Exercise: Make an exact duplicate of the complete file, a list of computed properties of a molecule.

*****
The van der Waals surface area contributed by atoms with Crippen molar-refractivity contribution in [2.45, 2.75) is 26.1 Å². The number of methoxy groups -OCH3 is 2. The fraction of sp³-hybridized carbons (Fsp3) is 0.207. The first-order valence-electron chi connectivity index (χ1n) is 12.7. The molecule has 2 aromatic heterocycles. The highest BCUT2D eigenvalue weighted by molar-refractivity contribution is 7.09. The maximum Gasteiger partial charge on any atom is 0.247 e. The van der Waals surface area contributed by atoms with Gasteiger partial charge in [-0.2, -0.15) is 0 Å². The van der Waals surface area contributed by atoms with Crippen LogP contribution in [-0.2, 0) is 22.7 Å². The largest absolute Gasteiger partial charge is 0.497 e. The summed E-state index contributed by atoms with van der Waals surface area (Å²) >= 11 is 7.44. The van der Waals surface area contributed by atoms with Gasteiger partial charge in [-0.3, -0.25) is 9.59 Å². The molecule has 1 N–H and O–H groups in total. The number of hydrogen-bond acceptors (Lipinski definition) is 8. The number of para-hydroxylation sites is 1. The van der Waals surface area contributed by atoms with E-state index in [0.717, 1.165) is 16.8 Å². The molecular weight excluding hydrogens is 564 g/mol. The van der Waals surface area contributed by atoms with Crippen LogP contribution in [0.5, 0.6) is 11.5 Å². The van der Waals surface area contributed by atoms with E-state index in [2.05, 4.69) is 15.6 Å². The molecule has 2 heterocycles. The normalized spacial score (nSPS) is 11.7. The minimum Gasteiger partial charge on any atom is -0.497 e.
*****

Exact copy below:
The van der Waals surface area contributed by atoms with Crippen molar-refractivity contribution in [2.45, 2.75) is 26.1 Å². The number of methoxy groups -OCH3 is 2. The fraction of sp³-hybridized carbons (Fsp3) is 0.207. The first-order valence-electron chi connectivity index (χ1n) is 12.7. The molecule has 2 aromatic heterocycles. The highest BCUT2D eigenvalue weighted by molar-refractivity contribution is 7.09. The maximum Gasteiger partial charge on any atom is 0.247 e. The van der Waals surface area contributed by atoms with Gasteiger partial charge in [-0.2, -0.15) is 0 Å². The van der Waals surface area contributed by atoms with Crippen LogP contribution in [-0.2, 0) is 22.7 Å². The largest absolute Gasteiger partial charge is 0.497 e. The summed E-state index contributed by atoms with van der Waals surface area (Å²) >= 11 is 7.44. The van der Waals surface area contributed by atoms with Gasteiger partial charge in [-0.3, -0.25) is 9.59 Å². The molecule has 1 N–H and O–H groups in total. The number of hydrogen-bond acceptors (Lipinski definition) is 8. The number of para-hydroxylation sites is 1. The van der Waals surface area contributed by atoms with E-state index in [0.717, 1.165) is 16.8 Å². The molecular weight excluding hydrogens is 564 g/mol. The van der Waals surface area contributed by atoms with Crippen LogP contribution in [0.5, 0.6) is 11.5 Å². The van der Waals surface area contributed by atoms with E-state index in [2.05, 4.69) is 15.6 Å². The molecule has 2 heterocycles. The normalized spacial score (nSPS) is 11.7. The minimum Gasteiger partial charge on any atom is -0.497 e.